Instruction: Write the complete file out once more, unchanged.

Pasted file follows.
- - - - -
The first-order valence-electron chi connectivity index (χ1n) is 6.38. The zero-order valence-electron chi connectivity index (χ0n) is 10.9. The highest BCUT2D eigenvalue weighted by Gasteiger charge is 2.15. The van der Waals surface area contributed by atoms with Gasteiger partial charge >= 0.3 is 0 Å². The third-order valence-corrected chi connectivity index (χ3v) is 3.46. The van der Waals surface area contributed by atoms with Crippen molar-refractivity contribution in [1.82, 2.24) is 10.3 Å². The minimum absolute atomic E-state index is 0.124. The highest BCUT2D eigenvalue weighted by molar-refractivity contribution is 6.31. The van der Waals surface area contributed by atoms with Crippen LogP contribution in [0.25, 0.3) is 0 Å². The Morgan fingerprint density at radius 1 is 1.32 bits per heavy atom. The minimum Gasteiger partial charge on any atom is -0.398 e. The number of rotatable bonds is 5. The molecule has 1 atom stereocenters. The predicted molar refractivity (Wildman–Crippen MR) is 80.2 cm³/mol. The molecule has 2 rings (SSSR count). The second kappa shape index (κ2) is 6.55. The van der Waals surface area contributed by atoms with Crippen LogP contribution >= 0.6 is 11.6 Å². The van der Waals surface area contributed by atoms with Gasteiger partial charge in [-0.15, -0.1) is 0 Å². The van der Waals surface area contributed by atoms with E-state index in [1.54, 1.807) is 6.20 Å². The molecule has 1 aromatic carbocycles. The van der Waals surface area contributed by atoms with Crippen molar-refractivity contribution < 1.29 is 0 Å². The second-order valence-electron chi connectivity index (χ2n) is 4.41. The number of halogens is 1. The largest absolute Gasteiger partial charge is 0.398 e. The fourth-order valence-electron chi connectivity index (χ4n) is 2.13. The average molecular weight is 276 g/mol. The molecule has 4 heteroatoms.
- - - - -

The first-order valence-electron chi connectivity index (χ1n) is 6.38. The zero-order valence-electron chi connectivity index (χ0n) is 10.9. The highest BCUT2D eigenvalue weighted by Gasteiger charge is 2.15. The van der Waals surface area contributed by atoms with Gasteiger partial charge >= 0.3 is 0 Å². The third-order valence-corrected chi connectivity index (χ3v) is 3.46. The van der Waals surface area contributed by atoms with Crippen molar-refractivity contribution in [1.82, 2.24) is 10.3 Å². The minimum absolute atomic E-state index is 0.124. The highest BCUT2D eigenvalue weighted by molar-refractivity contribution is 6.31. The van der Waals surface area contributed by atoms with Crippen LogP contribution in [0.25, 0.3) is 0 Å². The Morgan fingerprint density at radius 1 is 1.32 bits per heavy atom. The minimum Gasteiger partial charge on any atom is -0.398 e. The number of rotatable bonds is 5. The molecule has 1 atom stereocenters. The predicted molar refractivity (Wildman–Crippen MR) is 80.2 cm³/mol. The molecule has 2 rings (SSSR count). The second kappa shape index (κ2) is 6.55. The van der Waals surface area contributed by atoms with Crippen LogP contribution >= 0.6 is 11.6 Å². The van der Waals surface area contributed by atoms with Gasteiger partial charge in [-0.15, -0.1) is 0 Å². The van der Waals surface area contributed by atoms with E-state index in [1.54, 1.807) is 6.20 Å². The molecule has 1 aromatic carbocycles. The van der Waals surface area contributed by atoms with Crippen molar-refractivity contribution < 1.29 is 0 Å². The second-order valence-electron chi connectivity index (χ2n) is 4.41. The number of halogens is 1. The largest absolute Gasteiger partial charge is 0.398 e. The fourth-order valence-electron chi connectivity index (χ4n) is 2.13. The average molecular weight is 276 g/mol. The molecule has 4 heteroatoms.